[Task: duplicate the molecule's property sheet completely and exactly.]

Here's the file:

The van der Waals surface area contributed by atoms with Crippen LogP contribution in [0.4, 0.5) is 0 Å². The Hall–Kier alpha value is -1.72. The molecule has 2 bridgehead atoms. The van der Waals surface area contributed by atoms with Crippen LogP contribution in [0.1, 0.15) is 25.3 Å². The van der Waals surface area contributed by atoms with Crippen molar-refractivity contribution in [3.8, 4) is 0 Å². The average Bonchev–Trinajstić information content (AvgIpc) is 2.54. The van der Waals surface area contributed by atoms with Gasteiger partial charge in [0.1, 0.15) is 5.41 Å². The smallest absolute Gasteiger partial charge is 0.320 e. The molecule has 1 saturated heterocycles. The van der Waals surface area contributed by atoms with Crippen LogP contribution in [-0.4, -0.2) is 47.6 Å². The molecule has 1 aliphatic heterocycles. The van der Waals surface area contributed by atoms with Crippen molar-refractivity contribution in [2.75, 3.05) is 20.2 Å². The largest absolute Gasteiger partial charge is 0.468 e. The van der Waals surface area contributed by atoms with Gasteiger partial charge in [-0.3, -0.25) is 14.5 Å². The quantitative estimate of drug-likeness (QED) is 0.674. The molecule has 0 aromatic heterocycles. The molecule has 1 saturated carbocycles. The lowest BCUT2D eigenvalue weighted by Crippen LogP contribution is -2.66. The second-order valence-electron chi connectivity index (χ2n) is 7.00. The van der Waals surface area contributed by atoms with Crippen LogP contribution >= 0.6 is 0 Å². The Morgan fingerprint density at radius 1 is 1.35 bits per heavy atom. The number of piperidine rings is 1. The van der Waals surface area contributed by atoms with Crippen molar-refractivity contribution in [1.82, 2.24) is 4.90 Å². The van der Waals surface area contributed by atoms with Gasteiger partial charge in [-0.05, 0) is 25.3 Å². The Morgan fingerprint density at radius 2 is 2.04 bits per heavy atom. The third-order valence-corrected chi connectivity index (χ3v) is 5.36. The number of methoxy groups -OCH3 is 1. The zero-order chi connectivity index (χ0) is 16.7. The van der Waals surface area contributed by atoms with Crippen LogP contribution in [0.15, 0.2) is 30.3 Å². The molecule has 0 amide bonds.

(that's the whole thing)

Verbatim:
The van der Waals surface area contributed by atoms with Crippen LogP contribution in [0.4, 0.5) is 0 Å². The Hall–Kier alpha value is -1.72. The molecule has 2 bridgehead atoms. The van der Waals surface area contributed by atoms with Crippen LogP contribution in [0.1, 0.15) is 25.3 Å². The van der Waals surface area contributed by atoms with Crippen molar-refractivity contribution in [3.8, 4) is 0 Å². The average Bonchev–Trinajstić information content (AvgIpc) is 2.54. The van der Waals surface area contributed by atoms with Gasteiger partial charge in [0.1, 0.15) is 5.41 Å². The smallest absolute Gasteiger partial charge is 0.320 e. The molecule has 1 saturated heterocycles. The van der Waals surface area contributed by atoms with Crippen LogP contribution in [-0.4, -0.2) is 47.6 Å². The molecule has 1 aliphatic heterocycles. The van der Waals surface area contributed by atoms with Crippen molar-refractivity contribution in [2.75, 3.05) is 20.2 Å². The largest absolute Gasteiger partial charge is 0.468 e. The van der Waals surface area contributed by atoms with Gasteiger partial charge in [-0.3, -0.25) is 14.5 Å². The quantitative estimate of drug-likeness (QED) is 0.674. The molecule has 0 aromatic heterocycles. The molecule has 1 saturated carbocycles. The lowest BCUT2D eigenvalue weighted by Crippen LogP contribution is -2.66. The second-order valence-electron chi connectivity index (χ2n) is 7.00. The van der Waals surface area contributed by atoms with Crippen LogP contribution >= 0.6 is 0 Å². The Morgan fingerprint density at radius 1 is 1.35 bits per heavy atom. The number of piperidine rings is 1. The van der Waals surface area contributed by atoms with Crippen molar-refractivity contribution in [1.82, 2.24) is 4.90 Å². The van der Waals surface area contributed by atoms with Gasteiger partial charge in [-0.05, 0) is 25.3 Å². The Morgan fingerprint density at radius 2 is 2.04 bits per heavy atom. The third-order valence-corrected chi connectivity index (χ3v) is 5.36. The number of methoxy groups -OCH3 is 1. The zero-order chi connectivity index (χ0) is 16.7. The van der Waals surface area contributed by atoms with Crippen LogP contribution in [0.15, 0.2) is 30.3 Å². The molecule has 0 amide bonds.